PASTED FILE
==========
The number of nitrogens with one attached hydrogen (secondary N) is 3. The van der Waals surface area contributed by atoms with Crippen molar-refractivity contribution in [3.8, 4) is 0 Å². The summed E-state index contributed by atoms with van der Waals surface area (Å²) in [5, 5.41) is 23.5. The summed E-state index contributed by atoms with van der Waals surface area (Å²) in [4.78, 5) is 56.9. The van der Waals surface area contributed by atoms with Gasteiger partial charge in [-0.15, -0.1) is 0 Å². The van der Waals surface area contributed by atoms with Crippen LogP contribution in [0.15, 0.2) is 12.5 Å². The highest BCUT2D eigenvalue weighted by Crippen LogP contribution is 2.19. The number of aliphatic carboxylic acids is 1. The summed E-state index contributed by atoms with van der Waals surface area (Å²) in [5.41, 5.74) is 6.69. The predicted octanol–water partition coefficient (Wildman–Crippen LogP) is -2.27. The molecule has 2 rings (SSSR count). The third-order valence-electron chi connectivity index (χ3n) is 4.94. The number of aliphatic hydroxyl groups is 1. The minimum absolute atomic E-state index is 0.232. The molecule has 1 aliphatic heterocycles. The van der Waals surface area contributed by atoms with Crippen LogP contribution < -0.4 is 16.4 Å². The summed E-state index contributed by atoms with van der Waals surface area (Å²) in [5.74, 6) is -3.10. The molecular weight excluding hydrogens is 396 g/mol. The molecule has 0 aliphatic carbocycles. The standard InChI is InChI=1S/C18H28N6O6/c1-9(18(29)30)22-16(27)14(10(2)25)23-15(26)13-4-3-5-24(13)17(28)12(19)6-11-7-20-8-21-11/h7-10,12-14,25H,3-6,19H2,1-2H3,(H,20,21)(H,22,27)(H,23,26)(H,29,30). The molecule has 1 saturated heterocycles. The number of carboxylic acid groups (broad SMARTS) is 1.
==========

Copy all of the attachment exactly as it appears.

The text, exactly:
The number of nitrogens with one attached hydrogen (secondary N) is 3. The van der Waals surface area contributed by atoms with Crippen molar-refractivity contribution in [3.8, 4) is 0 Å². The summed E-state index contributed by atoms with van der Waals surface area (Å²) in [5, 5.41) is 23.5. The summed E-state index contributed by atoms with van der Waals surface area (Å²) in [4.78, 5) is 56.9. The van der Waals surface area contributed by atoms with Gasteiger partial charge in [-0.15, -0.1) is 0 Å². The van der Waals surface area contributed by atoms with Crippen LogP contribution in [0.15, 0.2) is 12.5 Å². The highest BCUT2D eigenvalue weighted by Crippen LogP contribution is 2.19. The number of aliphatic carboxylic acids is 1. The summed E-state index contributed by atoms with van der Waals surface area (Å²) in [5.41, 5.74) is 6.69. The predicted octanol–water partition coefficient (Wildman–Crippen LogP) is -2.27. The molecule has 2 rings (SSSR count). The third-order valence-electron chi connectivity index (χ3n) is 4.94. The number of aliphatic hydroxyl groups is 1. The minimum absolute atomic E-state index is 0.232. The molecule has 1 aliphatic heterocycles. The van der Waals surface area contributed by atoms with Crippen LogP contribution < -0.4 is 16.4 Å². The summed E-state index contributed by atoms with van der Waals surface area (Å²) in [5.74, 6) is -3.10. The molecular weight excluding hydrogens is 396 g/mol. The molecule has 0 aliphatic carbocycles. The standard InChI is InChI=1S/C18H28N6O6/c1-9(18(29)30)22-16(27)14(10(2)25)23-15(26)13-4-3-5-24(13)17(28)12(19)6-11-7-20-8-21-11/h7-10,12-14,25H,3-6,19H2,1-2H3,(H,20,21)(H,22,27)(H,23,26)(H,29,30). The molecule has 1 saturated heterocycles. The number of carboxylic acid groups (broad SMARTS) is 1.